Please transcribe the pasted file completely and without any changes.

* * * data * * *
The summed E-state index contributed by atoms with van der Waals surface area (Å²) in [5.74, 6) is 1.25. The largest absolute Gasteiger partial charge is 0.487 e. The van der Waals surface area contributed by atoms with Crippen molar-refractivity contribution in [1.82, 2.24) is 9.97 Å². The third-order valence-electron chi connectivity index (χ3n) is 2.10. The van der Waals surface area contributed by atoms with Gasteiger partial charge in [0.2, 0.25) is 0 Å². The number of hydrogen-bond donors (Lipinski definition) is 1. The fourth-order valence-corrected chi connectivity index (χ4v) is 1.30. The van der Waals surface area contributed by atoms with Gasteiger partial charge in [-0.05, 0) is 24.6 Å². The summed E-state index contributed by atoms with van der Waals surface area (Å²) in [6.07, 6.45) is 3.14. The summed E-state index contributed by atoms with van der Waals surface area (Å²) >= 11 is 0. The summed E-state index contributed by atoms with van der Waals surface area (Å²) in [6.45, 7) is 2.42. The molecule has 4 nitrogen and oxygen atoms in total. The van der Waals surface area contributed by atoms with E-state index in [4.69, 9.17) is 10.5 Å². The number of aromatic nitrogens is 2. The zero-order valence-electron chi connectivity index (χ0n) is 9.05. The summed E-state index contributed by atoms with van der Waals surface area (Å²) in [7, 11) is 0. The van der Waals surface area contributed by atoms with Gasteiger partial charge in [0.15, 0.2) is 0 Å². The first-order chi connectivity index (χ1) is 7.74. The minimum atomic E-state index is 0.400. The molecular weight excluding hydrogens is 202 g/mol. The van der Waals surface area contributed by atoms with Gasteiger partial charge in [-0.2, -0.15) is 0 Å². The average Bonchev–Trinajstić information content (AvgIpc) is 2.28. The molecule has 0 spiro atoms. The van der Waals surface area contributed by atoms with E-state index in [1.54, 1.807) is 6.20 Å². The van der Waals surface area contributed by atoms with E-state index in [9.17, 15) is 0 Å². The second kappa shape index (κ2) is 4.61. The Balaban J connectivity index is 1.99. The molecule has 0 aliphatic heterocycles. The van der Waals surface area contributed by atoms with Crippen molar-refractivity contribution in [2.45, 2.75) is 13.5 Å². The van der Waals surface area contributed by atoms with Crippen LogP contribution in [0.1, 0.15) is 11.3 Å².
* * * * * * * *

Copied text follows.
The summed E-state index contributed by atoms with van der Waals surface area (Å²) in [5.74, 6) is 1.25. The largest absolute Gasteiger partial charge is 0.487 e. The van der Waals surface area contributed by atoms with Crippen molar-refractivity contribution in [1.82, 2.24) is 9.97 Å². The third-order valence-electron chi connectivity index (χ3n) is 2.10. The van der Waals surface area contributed by atoms with Gasteiger partial charge in [0.2, 0.25) is 0 Å². The number of hydrogen-bond donors (Lipinski definition) is 1. The fourth-order valence-corrected chi connectivity index (χ4v) is 1.30. The van der Waals surface area contributed by atoms with Gasteiger partial charge in [-0.05, 0) is 24.6 Å². The summed E-state index contributed by atoms with van der Waals surface area (Å²) in [6.07, 6.45) is 3.14. The summed E-state index contributed by atoms with van der Waals surface area (Å²) >= 11 is 0. The summed E-state index contributed by atoms with van der Waals surface area (Å²) in [6.45, 7) is 2.42. The molecule has 4 nitrogen and oxygen atoms in total. The van der Waals surface area contributed by atoms with E-state index in [4.69, 9.17) is 10.5 Å². The number of aromatic nitrogens is 2. The zero-order valence-electron chi connectivity index (χ0n) is 9.05. The summed E-state index contributed by atoms with van der Waals surface area (Å²) in [7, 11) is 0. The van der Waals surface area contributed by atoms with Gasteiger partial charge in [0.15, 0.2) is 0 Å². The first-order chi connectivity index (χ1) is 7.74. The minimum atomic E-state index is 0.400. The molecular weight excluding hydrogens is 202 g/mol. The van der Waals surface area contributed by atoms with Gasteiger partial charge in [-0.2, -0.15) is 0 Å². The average Bonchev–Trinajstić information content (AvgIpc) is 2.28. The molecule has 0 spiro atoms. The van der Waals surface area contributed by atoms with E-state index in [1.54, 1.807) is 6.20 Å². The van der Waals surface area contributed by atoms with E-state index in [9.17, 15) is 0 Å². The second kappa shape index (κ2) is 4.61. The Balaban J connectivity index is 1.99. The molecule has 0 aliphatic heterocycles. The van der Waals surface area contributed by atoms with Crippen molar-refractivity contribution in [2.45, 2.75) is 13.5 Å². The van der Waals surface area contributed by atoms with Crippen LogP contribution in [0.1, 0.15) is 11.3 Å².